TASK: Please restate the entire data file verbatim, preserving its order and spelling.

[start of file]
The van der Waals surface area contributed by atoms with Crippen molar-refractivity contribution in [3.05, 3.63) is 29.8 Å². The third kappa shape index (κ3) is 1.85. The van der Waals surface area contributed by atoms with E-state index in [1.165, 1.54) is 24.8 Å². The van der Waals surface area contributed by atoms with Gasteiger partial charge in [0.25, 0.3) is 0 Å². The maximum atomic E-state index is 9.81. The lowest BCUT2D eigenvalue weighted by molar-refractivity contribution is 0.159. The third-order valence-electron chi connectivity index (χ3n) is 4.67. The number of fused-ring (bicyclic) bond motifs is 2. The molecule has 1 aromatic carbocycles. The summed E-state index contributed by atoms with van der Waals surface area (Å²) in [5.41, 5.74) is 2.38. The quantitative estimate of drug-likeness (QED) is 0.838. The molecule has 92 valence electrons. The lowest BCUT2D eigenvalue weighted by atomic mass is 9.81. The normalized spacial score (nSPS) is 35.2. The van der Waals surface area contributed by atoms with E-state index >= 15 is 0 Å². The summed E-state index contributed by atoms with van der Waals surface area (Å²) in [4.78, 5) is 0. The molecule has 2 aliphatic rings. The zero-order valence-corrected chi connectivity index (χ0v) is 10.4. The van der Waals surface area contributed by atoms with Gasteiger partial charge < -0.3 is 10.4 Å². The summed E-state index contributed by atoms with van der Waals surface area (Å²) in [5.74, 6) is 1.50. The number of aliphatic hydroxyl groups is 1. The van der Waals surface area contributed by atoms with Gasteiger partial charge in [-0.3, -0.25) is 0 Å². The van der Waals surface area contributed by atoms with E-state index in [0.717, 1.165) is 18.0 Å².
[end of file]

The van der Waals surface area contributed by atoms with Crippen molar-refractivity contribution in [3.05, 3.63) is 29.8 Å². The third kappa shape index (κ3) is 1.85. The van der Waals surface area contributed by atoms with E-state index in [1.165, 1.54) is 24.8 Å². The van der Waals surface area contributed by atoms with Gasteiger partial charge in [0.25, 0.3) is 0 Å². The maximum atomic E-state index is 9.81. The lowest BCUT2D eigenvalue weighted by molar-refractivity contribution is 0.159. The third-order valence-electron chi connectivity index (χ3n) is 4.67. The number of fused-ring (bicyclic) bond motifs is 2. The molecule has 1 aromatic carbocycles. The summed E-state index contributed by atoms with van der Waals surface area (Å²) in [5.41, 5.74) is 2.38. The quantitative estimate of drug-likeness (QED) is 0.838. The molecule has 92 valence electrons. The lowest BCUT2D eigenvalue weighted by atomic mass is 9.81. The normalized spacial score (nSPS) is 35.2. The van der Waals surface area contributed by atoms with E-state index >= 15 is 0 Å². The summed E-state index contributed by atoms with van der Waals surface area (Å²) in [4.78, 5) is 0. The molecule has 2 aliphatic rings. The zero-order valence-corrected chi connectivity index (χ0v) is 10.4. The van der Waals surface area contributed by atoms with Gasteiger partial charge < -0.3 is 10.4 Å². The summed E-state index contributed by atoms with van der Waals surface area (Å²) in [5.74, 6) is 1.50. The number of aliphatic hydroxyl groups is 1. The van der Waals surface area contributed by atoms with Gasteiger partial charge in [-0.3, -0.25) is 0 Å². The van der Waals surface area contributed by atoms with E-state index in [0.717, 1.165) is 18.0 Å².